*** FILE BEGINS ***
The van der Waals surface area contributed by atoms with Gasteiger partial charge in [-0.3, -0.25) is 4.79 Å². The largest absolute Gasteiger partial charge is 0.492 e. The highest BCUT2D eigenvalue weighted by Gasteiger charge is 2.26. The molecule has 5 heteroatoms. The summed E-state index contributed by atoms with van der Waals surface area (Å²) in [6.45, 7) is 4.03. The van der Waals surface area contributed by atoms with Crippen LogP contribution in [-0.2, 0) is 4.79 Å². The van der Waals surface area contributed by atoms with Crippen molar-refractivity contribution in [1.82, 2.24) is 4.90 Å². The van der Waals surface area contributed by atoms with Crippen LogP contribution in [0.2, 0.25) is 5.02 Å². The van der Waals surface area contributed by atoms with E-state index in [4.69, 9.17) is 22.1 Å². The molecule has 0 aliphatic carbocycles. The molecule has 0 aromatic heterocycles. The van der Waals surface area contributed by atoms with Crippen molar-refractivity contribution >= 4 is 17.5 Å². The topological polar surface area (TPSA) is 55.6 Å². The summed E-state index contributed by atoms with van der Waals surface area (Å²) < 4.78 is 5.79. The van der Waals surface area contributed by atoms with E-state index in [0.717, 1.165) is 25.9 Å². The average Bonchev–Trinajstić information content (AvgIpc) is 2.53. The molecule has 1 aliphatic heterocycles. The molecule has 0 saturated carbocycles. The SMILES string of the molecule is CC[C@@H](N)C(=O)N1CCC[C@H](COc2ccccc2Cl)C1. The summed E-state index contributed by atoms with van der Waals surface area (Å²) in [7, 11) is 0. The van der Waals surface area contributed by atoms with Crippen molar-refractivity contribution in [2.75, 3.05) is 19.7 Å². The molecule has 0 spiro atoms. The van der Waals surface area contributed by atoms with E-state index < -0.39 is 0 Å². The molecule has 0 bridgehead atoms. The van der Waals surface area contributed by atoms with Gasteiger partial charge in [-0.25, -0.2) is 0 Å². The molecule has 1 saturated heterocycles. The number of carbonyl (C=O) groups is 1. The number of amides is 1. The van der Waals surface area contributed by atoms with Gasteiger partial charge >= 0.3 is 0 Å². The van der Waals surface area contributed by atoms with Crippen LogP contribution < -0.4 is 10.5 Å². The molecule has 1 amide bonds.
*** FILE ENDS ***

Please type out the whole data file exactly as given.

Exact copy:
The van der Waals surface area contributed by atoms with Gasteiger partial charge in [-0.3, -0.25) is 4.79 Å². The largest absolute Gasteiger partial charge is 0.492 e. The highest BCUT2D eigenvalue weighted by Gasteiger charge is 2.26. The molecule has 5 heteroatoms. The summed E-state index contributed by atoms with van der Waals surface area (Å²) in [6.45, 7) is 4.03. The van der Waals surface area contributed by atoms with Crippen LogP contribution in [-0.2, 0) is 4.79 Å². The van der Waals surface area contributed by atoms with Crippen molar-refractivity contribution in [1.82, 2.24) is 4.90 Å². The van der Waals surface area contributed by atoms with Crippen LogP contribution in [0.2, 0.25) is 5.02 Å². The van der Waals surface area contributed by atoms with E-state index in [4.69, 9.17) is 22.1 Å². The molecule has 0 aliphatic carbocycles. The molecule has 0 aromatic heterocycles. The van der Waals surface area contributed by atoms with Crippen molar-refractivity contribution >= 4 is 17.5 Å². The topological polar surface area (TPSA) is 55.6 Å². The summed E-state index contributed by atoms with van der Waals surface area (Å²) < 4.78 is 5.79. The van der Waals surface area contributed by atoms with E-state index in [0.717, 1.165) is 25.9 Å². The average Bonchev–Trinajstić information content (AvgIpc) is 2.53. The molecule has 1 aliphatic heterocycles. The molecule has 0 saturated carbocycles. The SMILES string of the molecule is CC[C@@H](N)C(=O)N1CCC[C@H](COc2ccccc2Cl)C1. The summed E-state index contributed by atoms with van der Waals surface area (Å²) in [7, 11) is 0. The van der Waals surface area contributed by atoms with Crippen molar-refractivity contribution in [2.75, 3.05) is 19.7 Å². The molecule has 0 spiro atoms. The van der Waals surface area contributed by atoms with E-state index < -0.39 is 0 Å². The molecule has 0 bridgehead atoms. The van der Waals surface area contributed by atoms with Gasteiger partial charge in [-0.25, -0.2) is 0 Å². The molecule has 1 saturated heterocycles. The number of carbonyl (C=O) groups is 1. The number of amides is 1. The van der Waals surface area contributed by atoms with Gasteiger partial charge >= 0.3 is 0 Å². The van der Waals surface area contributed by atoms with Crippen LogP contribution < -0.4 is 10.5 Å². The molecule has 1 amide bonds.